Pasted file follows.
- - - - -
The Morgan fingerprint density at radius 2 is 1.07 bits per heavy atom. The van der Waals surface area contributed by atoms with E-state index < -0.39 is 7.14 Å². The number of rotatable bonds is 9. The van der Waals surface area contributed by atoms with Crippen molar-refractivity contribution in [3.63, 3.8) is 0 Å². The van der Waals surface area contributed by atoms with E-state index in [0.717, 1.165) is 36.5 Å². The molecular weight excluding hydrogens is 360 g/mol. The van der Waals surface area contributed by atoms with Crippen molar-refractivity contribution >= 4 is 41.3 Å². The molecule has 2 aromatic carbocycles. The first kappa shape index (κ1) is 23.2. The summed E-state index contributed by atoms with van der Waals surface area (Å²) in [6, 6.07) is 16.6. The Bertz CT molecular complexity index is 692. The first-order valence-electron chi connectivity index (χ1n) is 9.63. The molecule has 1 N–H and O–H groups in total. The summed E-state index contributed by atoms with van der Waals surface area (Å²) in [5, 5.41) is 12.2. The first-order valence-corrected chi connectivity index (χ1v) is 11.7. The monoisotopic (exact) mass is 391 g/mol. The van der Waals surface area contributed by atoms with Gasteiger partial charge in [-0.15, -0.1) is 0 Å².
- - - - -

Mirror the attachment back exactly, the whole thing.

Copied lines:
The Morgan fingerprint density at radius 2 is 1.07 bits per heavy atom. The van der Waals surface area contributed by atoms with E-state index < -0.39 is 7.14 Å². The number of rotatable bonds is 9. The van der Waals surface area contributed by atoms with Crippen molar-refractivity contribution in [3.63, 3.8) is 0 Å². The van der Waals surface area contributed by atoms with E-state index in [0.717, 1.165) is 36.5 Å². The molecular weight excluding hydrogens is 360 g/mol. The van der Waals surface area contributed by atoms with Crippen molar-refractivity contribution >= 4 is 41.3 Å². The molecule has 2 aromatic carbocycles. The first kappa shape index (κ1) is 23.2. The summed E-state index contributed by atoms with van der Waals surface area (Å²) in [6, 6.07) is 16.6. The Bertz CT molecular complexity index is 692. The first-order valence-electron chi connectivity index (χ1n) is 9.63. The molecule has 1 N–H and O–H groups in total. The summed E-state index contributed by atoms with van der Waals surface area (Å²) in [5, 5.41) is 12.2. The first-order valence-corrected chi connectivity index (χ1v) is 11.7. The monoisotopic (exact) mass is 391 g/mol. The van der Waals surface area contributed by atoms with Gasteiger partial charge in [-0.15, -0.1) is 0 Å².